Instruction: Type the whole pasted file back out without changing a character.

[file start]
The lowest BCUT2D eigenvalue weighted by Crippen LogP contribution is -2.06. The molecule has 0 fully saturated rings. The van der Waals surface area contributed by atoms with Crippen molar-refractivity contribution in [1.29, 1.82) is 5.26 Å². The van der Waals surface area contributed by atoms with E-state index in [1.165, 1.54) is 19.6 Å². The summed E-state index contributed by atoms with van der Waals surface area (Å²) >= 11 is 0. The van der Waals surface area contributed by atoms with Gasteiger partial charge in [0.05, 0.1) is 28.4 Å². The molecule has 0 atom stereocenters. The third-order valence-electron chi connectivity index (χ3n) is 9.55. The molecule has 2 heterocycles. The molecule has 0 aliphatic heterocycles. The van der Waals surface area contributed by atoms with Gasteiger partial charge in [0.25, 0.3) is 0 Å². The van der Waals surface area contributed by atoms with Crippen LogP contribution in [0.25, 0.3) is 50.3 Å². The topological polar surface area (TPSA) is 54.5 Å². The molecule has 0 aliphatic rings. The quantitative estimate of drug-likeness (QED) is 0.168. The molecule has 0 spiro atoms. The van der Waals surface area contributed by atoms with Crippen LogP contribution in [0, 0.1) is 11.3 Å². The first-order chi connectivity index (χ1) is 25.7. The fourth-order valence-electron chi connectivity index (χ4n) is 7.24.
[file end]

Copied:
The lowest BCUT2D eigenvalue weighted by Crippen LogP contribution is -2.06. The molecule has 0 fully saturated rings. The van der Waals surface area contributed by atoms with Crippen molar-refractivity contribution in [1.29, 1.82) is 5.26 Å². The van der Waals surface area contributed by atoms with E-state index in [1.165, 1.54) is 19.6 Å². The summed E-state index contributed by atoms with van der Waals surface area (Å²) >= 11 is 0. The van der Waals surface area contributed by atoms with Gasteiger partial charge in [0.05, 0.1) is 28.4 Å². The molecule has 0 atom stereocenters. The third-order valence-electron chi connectivity index (χ3n) is 9.55. The molecule has 2 heterocycles. The molecule has 0 aliphatic heterocycles. The van der Waals surface area contributed by atoms with Gasteiger partial charge in [0.25, 0.3) is 0 Å². The van der Waals surface area contributed by atoms with Crippen LogP contribution in [0.25, 0.3) is 50.3 Å². The topological polar surface area (TPSA) is 54.5 Å². The molecule has 0 aliphatic rings. The quantitative estimate of drug-likeness (QED) is 0.168. The molecule has 0 spiro atoms. The van der Waals surface area contributed by atoms with Crippen LogP contribution in [0, 0.1) is 11.3 Å². The first-order chi connectivity index (χ1) is 25.7. The fourth-order valence-electron chi connectivity index (χ4n) is 7.24.